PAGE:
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General Takes Over in Paraguay After Ousting President in Coup

February 05, 1989|From Associated Press

ASUNCION, Paraguay — Gen. Andres Rodriguez was sworn in as president Friday after ousting President Alfredo Stroessner in a coup that reportedly left scores dead. Rodriguez ordered the dictator out of the country he had ruled for 34 years.

Rodriguez, who had been Stroessner's second-in-command in the army and whose daughter is married to Stroessner's son, took the oath of office and then swore in a nine-member Cabinet composed of seven civilians, an active general and a retired general.

Paraguayans poured into the streets to celebrate the bloody military coup and to gape at damage left by hours of heavy fighting between rebel soldiers and police and troops loyal to Stroessner.

Rodriguez was cheered by several thousand citizens as he took the oath of office and swore in a Cabinet. About 15,000 accompanied him to the Colorado Party headquarters and cheered again when he appointed Juan Ramon Chaves, 87, as party president, replacing pro-Stroessner militant Sabino Montonaro.

"We're going to have a true democracy!" shouted Domingo Laino, president of the National Accord group of four opposition parties and Paraguay's best-known human rights advocate.

Era at End

"I think that the era of terrorism and corruption that affected our country for so long has come to an end, thanks to the armed forces," said Aldo Zuccolillo, publisher of ABC Color, the country's biggest newspaper at the time Stroessner closed it in 1984 for printing news the government didn't like.

Rodriguez, however, said nothing about elections nor how long his provisional presidency would last. He spoke at his swearing-in ceremony and in a nationwide address hours earlier in which he declared he was "taking command of the country from this moment."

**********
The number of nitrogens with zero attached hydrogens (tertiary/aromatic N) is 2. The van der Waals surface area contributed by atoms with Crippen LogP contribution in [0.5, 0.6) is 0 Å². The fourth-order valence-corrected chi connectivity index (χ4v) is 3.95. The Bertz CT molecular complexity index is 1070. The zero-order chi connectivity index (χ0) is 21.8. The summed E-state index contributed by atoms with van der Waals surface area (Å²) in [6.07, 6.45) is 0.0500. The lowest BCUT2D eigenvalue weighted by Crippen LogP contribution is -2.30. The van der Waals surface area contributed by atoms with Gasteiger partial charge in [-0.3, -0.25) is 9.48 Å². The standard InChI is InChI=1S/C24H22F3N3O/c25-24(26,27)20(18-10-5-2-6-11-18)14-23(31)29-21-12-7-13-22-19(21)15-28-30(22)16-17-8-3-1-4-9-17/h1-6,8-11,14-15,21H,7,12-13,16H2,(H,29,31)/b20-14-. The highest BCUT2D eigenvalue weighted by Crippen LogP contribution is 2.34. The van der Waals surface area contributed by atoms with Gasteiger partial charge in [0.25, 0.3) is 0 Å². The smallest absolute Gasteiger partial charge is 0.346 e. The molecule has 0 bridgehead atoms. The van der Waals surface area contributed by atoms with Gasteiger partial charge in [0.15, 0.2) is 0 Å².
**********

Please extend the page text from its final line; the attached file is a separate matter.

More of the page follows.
Stroessner, 76, was put under house arrest at an army base. About 30 of his followers and aides were detained, and the hierarchy of the government and ruling Colorado Party were replaced. Sources said Rodriguez acted after being told to resign.

Ordered Out of Country

Stroessner, who was the Western Hemisphere's longest-ruling leader, was eventually ordered out of the country, and he was reportedly en route to Santiago, Chile.

Dressed in a khaki and green uniform and wearing the red, white and blue presidential sash, Rodriguez, 64, swore to uphold the presidency and observe the constitution during a short ceremony at the National Palace overlooking the Paraguay River.

Roadblocks Manned

Sirens sounded for several minutes in the city and on boats anchored in the harbor. Armed soldiers manned roadblocks outside the building and at checkpoints throughout the city of 900,000.

Between cars with tires shot flat, several large bloodstains dried in the oppressive heat. The gray, colonial-style police headquarters was pockmarked with bullet holes, its windows shattered.